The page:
SystemsSec 2018W Lecture 11

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Lecture 11 Audio



- How to set it up? - Get your public/private key pair signed by a respected authority - You can also self-sign but may encounter errors

- Current certificate is expired (Feb 2014)

- Need to get new certificate - New thing called “Let’s encrypt” that offers free certificates (only for 90 days) - Recommends downloading CertBot - Might already come with Linux distribution


- Default commands provide useful instructions - Need to enter the webroot and url - This is to prove to Certbot that we have control of the server - Used to generate challenges that Certbot will verify

- Update the server’s configuration file with the newly generated certificates - In this case used symbolic links - Restart the server

Buffer overflows

- Make a classic C program - Typing over the buffer length - Detected stack smashing - ONLY after writing and reading the bytes - Use of canary words to detect if stack has been modified - If you were a real attacker you would try and target a buffer that wasn’t protected by it - The heap is a prime target - If we turn off the stack protection - Received a SIGSEGV from the kernel and the core is dumped - Kernel saying that you tried to access memory that was not given - Process can intercept signal and choose to do something with it - Default handler causes you to crash with segfault - What is “core dumped”? - Comes from core memory - Means that it’s written memory out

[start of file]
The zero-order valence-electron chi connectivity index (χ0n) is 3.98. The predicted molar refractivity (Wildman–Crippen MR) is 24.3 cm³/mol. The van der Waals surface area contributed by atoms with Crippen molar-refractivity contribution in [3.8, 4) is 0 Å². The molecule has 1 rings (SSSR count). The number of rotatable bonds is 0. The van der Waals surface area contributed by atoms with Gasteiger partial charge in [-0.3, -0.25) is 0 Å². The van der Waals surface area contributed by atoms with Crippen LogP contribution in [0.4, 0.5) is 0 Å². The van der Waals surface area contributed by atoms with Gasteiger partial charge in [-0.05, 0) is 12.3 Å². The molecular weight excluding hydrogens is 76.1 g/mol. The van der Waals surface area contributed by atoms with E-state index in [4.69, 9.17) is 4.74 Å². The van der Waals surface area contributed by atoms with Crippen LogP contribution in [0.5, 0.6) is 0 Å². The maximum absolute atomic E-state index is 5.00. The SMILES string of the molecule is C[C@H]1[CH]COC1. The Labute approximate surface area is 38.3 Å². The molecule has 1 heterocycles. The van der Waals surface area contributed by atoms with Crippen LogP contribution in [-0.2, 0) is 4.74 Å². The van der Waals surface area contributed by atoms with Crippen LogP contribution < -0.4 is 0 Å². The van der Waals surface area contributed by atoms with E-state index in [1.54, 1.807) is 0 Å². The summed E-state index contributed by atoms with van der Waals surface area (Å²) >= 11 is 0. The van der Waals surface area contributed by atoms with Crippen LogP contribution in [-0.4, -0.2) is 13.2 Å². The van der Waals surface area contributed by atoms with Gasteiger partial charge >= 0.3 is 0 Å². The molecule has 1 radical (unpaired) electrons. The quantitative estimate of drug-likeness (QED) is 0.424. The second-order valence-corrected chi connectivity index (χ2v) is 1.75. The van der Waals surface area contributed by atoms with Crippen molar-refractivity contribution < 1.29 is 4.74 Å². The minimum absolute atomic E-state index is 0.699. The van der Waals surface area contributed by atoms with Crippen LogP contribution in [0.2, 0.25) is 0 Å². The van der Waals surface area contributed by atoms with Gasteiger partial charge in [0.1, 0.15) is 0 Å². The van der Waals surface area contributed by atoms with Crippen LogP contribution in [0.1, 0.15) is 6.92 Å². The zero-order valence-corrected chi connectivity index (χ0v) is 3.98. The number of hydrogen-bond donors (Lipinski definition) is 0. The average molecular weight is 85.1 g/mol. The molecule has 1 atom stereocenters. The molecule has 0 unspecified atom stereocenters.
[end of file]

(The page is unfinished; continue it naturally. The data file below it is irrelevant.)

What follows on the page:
Modify C program to have a function called target in the binary but it’s never called. Goal is to make the code jump to the target function and execute. What tools can we use? GDB to figure out what’s happening with memory

“Stack Smashing for Fun and Profit” Basic idea is you find the address and then overwrite the address Might have to turn off address space randomization